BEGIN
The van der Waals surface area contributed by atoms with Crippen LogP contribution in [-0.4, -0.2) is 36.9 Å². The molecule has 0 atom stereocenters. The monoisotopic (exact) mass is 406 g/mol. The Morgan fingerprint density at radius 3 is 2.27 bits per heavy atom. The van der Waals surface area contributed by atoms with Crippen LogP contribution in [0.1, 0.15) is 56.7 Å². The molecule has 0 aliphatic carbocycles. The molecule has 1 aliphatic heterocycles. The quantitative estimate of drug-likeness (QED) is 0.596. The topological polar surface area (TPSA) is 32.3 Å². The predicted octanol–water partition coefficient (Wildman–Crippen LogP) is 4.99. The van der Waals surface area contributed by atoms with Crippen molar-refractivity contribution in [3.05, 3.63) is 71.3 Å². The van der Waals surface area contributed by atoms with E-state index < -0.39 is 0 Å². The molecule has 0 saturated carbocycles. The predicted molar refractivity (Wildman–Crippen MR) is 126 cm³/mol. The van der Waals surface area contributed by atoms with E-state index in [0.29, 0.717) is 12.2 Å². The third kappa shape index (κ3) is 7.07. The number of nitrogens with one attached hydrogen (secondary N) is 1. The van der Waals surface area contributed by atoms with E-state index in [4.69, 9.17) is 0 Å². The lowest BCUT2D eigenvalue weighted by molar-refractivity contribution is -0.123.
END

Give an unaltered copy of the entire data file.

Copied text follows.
The van der Waals surface area contributed by atoms with Crippen LogP contribution in [-0.4, -0.2) is 36.9 Å². The molecule has 0 atom stereocenters. The monoisotopic (exact) mass is 406 g/mol. The Morgan fingerprint density at radius 3 is 2.27 bits per heavy atom. The van der Waals surface area contributed by atoms with Crippen LogP contribution in [0.1, 0.15) is 56.7 Å². The molecule has 0 aliphatic carbocycles. The molecule has 1 aliphatic heterocycles. The quantitative estimate of drug-likeness (QED) is 0.596. The topological polar surface area (TPSA) is 32.3 Å². The predicted octanol–water partition coefficient (Wildman–Crippen LogP) is 4.99. The van der Waals surface area contributed by atoms with Crippen molar-refractivity contribution in [3.05, 3.63) is 71.3 Å². The van der Waals surface area contributed by atoms with E-state index < -0.39 is 0 Å². The molecule has 0 saturated carbocycles. The predicted molar refractivity (Wildman–Crippen MR) is 126 cm³/mol. The van der Waals surface area contributed by atoms with E-state index in [0.29, 0.717) is 12.2 Å². The third kappa shape index (κ3) is 7.07. The number of nitrogens with one attached hydrogen (secondary N) is 1. The van der Waals surface area contributed by atoms with E-state index in [4.69, 9.17) is 0 Å². The lowest BCUT2D eigenvalue weighted by molar-refractivity contribution is -0.123.